You’ll know by now we are Merlin Annual Pass Ambassadors this year, a role we absolutely love. Having visited many of the London attractions now we took our passes on holiday with us as the Cornish Seal Sanctuary (a Merlin attraction) was only 15 minutes from where we were staying .
The Cornish Seal Sanctuary is located in Gweek and is rather tucked away within a housing estate but follow the brown tourist signs and you won’t miss it.
I will say in advance that wearing sensible shoes is advisable here as it is all outside. Parts are very hilly with bumpy tracks and while parts are wheelchair friendly many parts will see these visitors struggling due to the rough tracks and gradients.
Currently to celebrate the launch of Finding Dory the Seal Sanctuary has a Dory themed activity for the children, just like the Sealife Aquariums. The children were both given Dory swim masks to wear and given an activity booklet and pencil. You have to search and collect letters dotted around the attraction and then unscramble them for a prize at the end of your visit. Emmy loved finding the letters and jotting them down in her booklet, Harry being younger wasn’t fussed at all.
Entry to the Seal Sanctuary is obviously cheapest if you purchase your ticket online where you can save up to 30% for a general admission ticket or £36 for a family ticket and is of course free to Merlin Annual Pass holders. Once you have paid for your tickets however you are able to return as many times as you like for a whole week!
After paying you head outside where you can either walk down the hill to see the seals or get on the safari bus and be driven down. My advice is if you are going to walk one walk then walk down as by the time you’ve walked all around the kids will be too tired to walk back up again.
The first thing you come across is the Seal Hospital where you can go in and see the poorly seals. There weren’t any on our visit which is of course a good thing.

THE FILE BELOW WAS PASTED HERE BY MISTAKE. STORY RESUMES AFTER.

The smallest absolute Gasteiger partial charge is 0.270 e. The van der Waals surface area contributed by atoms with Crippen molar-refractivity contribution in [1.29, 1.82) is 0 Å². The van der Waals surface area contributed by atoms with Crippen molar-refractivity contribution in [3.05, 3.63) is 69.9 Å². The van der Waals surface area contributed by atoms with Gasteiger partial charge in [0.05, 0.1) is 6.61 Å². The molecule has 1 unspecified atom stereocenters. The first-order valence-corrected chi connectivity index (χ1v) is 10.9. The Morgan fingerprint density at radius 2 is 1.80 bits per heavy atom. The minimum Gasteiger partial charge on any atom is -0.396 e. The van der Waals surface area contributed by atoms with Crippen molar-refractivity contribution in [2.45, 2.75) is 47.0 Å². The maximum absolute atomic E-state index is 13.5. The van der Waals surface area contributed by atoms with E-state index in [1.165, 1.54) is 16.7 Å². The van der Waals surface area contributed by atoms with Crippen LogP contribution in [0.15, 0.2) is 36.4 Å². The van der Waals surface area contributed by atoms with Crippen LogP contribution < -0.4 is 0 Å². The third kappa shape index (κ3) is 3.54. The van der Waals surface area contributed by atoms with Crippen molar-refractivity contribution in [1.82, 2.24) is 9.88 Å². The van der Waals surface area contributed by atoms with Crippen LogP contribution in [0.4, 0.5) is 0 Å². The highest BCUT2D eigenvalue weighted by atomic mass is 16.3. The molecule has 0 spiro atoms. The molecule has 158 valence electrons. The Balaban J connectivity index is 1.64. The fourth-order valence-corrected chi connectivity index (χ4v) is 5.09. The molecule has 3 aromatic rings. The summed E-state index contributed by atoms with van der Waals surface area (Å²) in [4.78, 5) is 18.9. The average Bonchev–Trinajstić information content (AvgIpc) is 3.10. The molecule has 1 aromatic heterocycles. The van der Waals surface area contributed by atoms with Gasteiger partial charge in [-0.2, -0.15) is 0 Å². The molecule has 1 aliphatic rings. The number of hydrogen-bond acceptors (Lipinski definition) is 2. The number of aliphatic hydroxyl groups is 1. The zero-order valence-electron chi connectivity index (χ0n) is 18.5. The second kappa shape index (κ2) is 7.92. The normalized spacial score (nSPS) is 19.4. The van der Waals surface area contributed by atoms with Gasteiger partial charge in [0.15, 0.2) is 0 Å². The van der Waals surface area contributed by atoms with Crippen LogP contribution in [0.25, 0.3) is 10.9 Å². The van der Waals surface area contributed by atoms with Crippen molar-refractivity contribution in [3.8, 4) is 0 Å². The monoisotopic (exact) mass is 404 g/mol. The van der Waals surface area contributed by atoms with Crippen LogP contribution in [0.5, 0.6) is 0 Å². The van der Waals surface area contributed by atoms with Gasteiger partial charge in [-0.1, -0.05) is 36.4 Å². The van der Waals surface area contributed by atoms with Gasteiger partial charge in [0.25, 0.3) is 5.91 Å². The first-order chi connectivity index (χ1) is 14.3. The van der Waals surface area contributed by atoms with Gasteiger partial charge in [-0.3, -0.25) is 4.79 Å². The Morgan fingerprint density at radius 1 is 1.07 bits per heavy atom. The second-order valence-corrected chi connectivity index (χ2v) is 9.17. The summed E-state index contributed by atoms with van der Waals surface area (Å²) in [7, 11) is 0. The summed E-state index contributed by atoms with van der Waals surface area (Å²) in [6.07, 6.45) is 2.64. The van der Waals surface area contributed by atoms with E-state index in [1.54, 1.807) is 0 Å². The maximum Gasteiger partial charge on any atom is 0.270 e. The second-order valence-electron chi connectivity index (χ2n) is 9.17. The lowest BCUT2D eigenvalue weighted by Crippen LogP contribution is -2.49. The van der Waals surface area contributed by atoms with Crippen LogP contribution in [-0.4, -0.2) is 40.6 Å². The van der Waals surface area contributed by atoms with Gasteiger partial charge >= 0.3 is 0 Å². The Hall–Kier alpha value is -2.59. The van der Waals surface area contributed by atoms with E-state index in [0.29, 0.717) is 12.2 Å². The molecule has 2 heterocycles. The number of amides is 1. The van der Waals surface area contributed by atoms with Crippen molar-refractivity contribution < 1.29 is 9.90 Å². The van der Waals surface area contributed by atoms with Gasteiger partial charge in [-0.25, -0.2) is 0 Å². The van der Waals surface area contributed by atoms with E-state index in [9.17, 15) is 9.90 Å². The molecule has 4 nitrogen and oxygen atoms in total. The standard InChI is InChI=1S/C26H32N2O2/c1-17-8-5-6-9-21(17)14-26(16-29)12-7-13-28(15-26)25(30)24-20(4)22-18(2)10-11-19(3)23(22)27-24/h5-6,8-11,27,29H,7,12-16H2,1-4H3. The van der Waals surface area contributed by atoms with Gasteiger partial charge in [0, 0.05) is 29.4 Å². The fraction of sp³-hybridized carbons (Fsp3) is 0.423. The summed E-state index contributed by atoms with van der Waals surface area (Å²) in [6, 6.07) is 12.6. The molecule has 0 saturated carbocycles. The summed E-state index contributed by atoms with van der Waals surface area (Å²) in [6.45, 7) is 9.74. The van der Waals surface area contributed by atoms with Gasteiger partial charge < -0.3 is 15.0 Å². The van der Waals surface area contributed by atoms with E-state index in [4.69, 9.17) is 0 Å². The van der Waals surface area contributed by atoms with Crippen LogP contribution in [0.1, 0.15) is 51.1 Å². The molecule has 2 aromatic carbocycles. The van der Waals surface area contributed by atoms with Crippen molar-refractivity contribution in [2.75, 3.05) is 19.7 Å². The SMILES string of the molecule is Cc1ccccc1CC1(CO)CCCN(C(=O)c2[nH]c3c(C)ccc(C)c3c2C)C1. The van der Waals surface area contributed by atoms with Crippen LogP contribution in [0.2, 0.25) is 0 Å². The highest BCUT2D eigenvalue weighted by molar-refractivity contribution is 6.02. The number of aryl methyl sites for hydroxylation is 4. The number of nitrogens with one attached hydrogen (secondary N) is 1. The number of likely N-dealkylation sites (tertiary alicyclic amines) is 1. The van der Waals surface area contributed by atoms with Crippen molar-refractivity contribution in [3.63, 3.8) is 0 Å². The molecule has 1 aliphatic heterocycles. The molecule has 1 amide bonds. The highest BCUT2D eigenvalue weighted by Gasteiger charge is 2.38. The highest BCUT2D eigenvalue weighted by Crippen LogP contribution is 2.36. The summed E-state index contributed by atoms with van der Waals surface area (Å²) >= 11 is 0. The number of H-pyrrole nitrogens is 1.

Next up are the seals. Different species are in their different enclosures. Some of these will later be released back into the wild while others are too old or poorly to make it in the wild, these will spend the rest of their time living at the Sanctuary.
We were lucky enough to arrive in time for feeding time and listen to the talks given by the keepers. The seals were so entertaining for both the children and us adults and we found ourselves mesmerised by them playing together and even play fighting over who got prime position for feeding time.
As was wandered around the Sanctuary we managed to time it so we saw all the feeding times of the Seals, Penguins and Otters.
It was very crowded around the Penguins enclosure with adults blocking children’s views which I never like to see, especially as they are still able to see if they stand back just a little to let the kids in front of them. We gave up trying to watch from upstairs so came down and viewed down at ground level.
There is a cafe as you wander around so you could grab something to eat or a drink. As it was hot, a drink stop was needed for us (remember that a merlin annual pass gives you 20% off food and drinks in the cafe) and also here was a lovely boat play area for the kids and benches for the adults.
Harry and Emmy both loved the rock pool area, a quiet little cove where there are tanks you can look into with a special bouy magnifier in the top of the water and you can also stroke the crabs.
While the whole place looks small on the outside it actually spans quite a distance so while you probably won’t be able to spend a whole day here you will definitely fill a morning or afternoon easily and can of course come back again within the week if you wanted to.
We all had a lovely time here looking at the Seals and learning a little about where they’ve come from and the story behind individual Seals, where they were rescued from and the job the sanctuary does in rehabilitating these lovely animals.
Disclaimer: We are Merlin Annual Pass Ambassadors and have been provided with a years worth of family fun